He goes home and is able to see her in the mirror, but her back is turned towards him, which he takes as a sign of displeasure in his lagkadaisical study habits. So he hits the books and is soon able to see her facing him in the mirror. Eventually he falls into bad habits again and forgets about the mirror. When he does notice it again, the girl is walking away from him.

Determined not to let her get away again, he strives at his studying, only now he's placed the mirror up on the wall where he can always see her smiling face shine down on him.

Of course, he eventually passes the exams and the richest man in the city decides to marry off his daughter to the young scholar. This he rejects, because he's hoping still to meet the maiden in the mirror. She comes to him one last time, telling him to accept the offer. Then she turns and goes away, and he never sees her in the mirror again.

Naturally, he's frustrated that the girl of his dreams has basically told him to marry some other girl, but he dutifully does as she asks. All things being properly folkloric, a sedan arrives with the would-be bride (and presumably her father and loads of rich presents); and who should it be, but the maiden in the mirror!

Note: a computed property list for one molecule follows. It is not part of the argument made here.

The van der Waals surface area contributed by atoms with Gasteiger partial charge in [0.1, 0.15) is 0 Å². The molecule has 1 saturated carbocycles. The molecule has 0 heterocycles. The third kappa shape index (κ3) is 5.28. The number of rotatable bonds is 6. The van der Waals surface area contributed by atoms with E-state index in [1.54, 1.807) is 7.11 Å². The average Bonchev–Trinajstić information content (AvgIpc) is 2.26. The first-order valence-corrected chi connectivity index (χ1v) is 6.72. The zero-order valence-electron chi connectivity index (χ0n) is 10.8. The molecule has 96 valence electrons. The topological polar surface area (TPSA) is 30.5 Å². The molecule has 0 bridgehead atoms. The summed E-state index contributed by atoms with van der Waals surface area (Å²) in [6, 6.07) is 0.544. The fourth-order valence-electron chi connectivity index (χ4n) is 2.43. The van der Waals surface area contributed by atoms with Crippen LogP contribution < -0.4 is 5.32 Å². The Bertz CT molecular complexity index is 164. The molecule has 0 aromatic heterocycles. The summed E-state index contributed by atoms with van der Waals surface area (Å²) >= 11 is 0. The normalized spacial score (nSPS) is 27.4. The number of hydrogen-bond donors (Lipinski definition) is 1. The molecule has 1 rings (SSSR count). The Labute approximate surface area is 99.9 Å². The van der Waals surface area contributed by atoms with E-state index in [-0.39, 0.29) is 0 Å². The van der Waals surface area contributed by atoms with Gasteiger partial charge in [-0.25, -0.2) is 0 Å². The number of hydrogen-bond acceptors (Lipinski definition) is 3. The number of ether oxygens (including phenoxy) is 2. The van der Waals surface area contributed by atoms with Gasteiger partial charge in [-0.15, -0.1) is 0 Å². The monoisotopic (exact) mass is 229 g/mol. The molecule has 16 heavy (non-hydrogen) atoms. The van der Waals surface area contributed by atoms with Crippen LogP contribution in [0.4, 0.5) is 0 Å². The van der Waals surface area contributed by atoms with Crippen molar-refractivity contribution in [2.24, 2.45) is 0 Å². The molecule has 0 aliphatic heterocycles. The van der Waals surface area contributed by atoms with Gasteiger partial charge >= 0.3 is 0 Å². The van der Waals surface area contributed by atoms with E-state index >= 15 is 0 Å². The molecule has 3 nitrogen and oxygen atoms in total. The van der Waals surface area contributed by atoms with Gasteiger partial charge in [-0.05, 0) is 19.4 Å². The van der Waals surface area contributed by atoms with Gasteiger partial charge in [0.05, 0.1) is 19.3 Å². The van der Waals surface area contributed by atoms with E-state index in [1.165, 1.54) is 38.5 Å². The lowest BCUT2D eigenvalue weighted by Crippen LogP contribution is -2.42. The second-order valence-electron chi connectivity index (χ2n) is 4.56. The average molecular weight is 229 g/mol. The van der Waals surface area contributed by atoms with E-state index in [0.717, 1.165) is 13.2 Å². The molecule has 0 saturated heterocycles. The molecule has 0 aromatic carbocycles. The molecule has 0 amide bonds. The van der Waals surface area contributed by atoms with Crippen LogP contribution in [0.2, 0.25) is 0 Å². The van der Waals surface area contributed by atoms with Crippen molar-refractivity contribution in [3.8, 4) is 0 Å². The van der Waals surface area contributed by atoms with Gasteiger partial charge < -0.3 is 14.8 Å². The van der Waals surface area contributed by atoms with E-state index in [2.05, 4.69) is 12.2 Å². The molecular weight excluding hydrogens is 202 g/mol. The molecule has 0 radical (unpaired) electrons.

Since the story rests upon the imperial civil service exams, I'd hazard the guess that it is likely Chinese in origin.

Though could be Talarian, or even Auntimoanian...
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Re: Have you heard of these legends?

Post by Sumelic » Thu 27 Oct 2016, 02:25

Some things I've read say the huldra has a hollow back, like a rotten tree--maybe this is related to the second story you mentioned?
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Re: Have you heard of these legends?

Post by elemtilas » Wed 23 Nov 2016, 05:40

Sumelic wrote:Some things I've read say the huldra has a hollow back, like a rotten tree--maybe this is related to the second story you mentioned?
I think so --- here are some Norwegian/Swedish elves. Holes in their backs, rotten insides. Could indeed be related to the second story.

And here your Huldra.
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Re: Have you heard of these legends?

Post by Ànradh » Tue 28 Mar 2017, 21:11

The hollow back also immediately put me in mind of the huldra. A Danish comic artist going by the handle humon has written about them a few times, but she's never mentioned that tale specifically.